Size Matters: Quantifying Protest by Counting Participants
Sociological Methods and Research, vol. 47, no. 3, pp. 351–83; DOI 10.1177/0049124116629166
Since the 1970s, catalogs of protest events have been at the heart of research on social movements. Sociologists count the frequency of events to measure how protest changes over time or varies across space, either as the dependent variable or as a key independent variable. This measure is disconnected from theory, which conceptualizes protest as collective action—by implication, actions should be quantified. Most fundamentally, counting events is inappropriate because it treats an event with ten participants as equal to an event with a million. This article investigates three forms of protest: demonstrations, strikes, and riots. Their size distributions manifest enormous variation. Most events are small, but a few large events contribute the majority of protesters. When events are aggregated over years, there is little correlation between event frequency and total participation. Therefore analyses of event frequency are not informative about the causes or consequences of participation in protest. The fact that the bulk of participation comes from large events has positive implications for the compilation of event catalogs. Rather than fretting about the underreporting of small events, concentrate on recording large ones accurately.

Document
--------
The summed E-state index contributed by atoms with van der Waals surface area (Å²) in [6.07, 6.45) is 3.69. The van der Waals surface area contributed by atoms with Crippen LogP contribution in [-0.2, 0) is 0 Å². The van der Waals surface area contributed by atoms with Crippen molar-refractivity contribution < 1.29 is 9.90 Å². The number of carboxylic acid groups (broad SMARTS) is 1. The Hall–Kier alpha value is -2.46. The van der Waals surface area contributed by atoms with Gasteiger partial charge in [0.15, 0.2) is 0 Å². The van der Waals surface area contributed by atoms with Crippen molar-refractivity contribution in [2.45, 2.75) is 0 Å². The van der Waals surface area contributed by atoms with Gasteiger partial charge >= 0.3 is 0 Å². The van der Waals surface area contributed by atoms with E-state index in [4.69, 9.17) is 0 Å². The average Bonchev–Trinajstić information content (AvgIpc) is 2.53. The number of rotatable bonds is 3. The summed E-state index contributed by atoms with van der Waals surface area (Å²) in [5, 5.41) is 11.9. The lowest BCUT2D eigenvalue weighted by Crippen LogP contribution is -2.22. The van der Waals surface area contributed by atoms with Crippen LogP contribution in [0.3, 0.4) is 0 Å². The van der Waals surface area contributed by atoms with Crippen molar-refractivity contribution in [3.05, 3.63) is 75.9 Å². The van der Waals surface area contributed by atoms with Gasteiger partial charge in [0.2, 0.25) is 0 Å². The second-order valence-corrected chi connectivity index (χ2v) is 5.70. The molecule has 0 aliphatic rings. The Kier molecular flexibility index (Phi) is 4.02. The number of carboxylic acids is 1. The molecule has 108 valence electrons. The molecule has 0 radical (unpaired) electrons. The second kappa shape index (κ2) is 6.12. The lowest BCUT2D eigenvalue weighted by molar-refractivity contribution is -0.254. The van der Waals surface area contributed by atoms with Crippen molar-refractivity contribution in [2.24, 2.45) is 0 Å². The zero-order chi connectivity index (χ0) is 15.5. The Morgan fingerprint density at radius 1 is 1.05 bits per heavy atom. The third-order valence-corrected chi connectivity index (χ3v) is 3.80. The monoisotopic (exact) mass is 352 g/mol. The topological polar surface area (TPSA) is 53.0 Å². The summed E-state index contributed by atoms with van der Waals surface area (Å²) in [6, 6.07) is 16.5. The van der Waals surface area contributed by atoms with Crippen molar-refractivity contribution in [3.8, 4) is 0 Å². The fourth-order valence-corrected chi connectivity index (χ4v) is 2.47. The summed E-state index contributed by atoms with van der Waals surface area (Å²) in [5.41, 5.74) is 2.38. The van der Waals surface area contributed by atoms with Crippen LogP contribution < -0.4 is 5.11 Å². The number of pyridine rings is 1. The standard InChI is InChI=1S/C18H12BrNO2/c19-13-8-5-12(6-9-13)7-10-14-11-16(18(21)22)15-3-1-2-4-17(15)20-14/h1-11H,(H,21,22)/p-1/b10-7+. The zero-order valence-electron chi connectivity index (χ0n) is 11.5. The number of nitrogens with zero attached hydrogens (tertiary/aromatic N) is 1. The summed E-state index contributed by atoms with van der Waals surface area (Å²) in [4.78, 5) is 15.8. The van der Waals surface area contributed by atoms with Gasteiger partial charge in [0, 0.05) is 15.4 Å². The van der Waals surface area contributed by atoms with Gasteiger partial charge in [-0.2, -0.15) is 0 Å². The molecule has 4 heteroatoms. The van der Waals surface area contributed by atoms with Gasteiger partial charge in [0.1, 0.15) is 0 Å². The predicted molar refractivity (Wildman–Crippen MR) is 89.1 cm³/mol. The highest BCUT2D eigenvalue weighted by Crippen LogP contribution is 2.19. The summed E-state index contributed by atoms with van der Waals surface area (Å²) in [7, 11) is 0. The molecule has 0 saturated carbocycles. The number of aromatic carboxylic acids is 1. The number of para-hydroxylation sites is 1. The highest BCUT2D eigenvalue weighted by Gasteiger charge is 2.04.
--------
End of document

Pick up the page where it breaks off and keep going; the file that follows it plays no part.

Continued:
Unexpurgated version: Oxford Sociology Working Paper, no. 2015-05
Michael Biggs, Department of Sociology, University of Oxford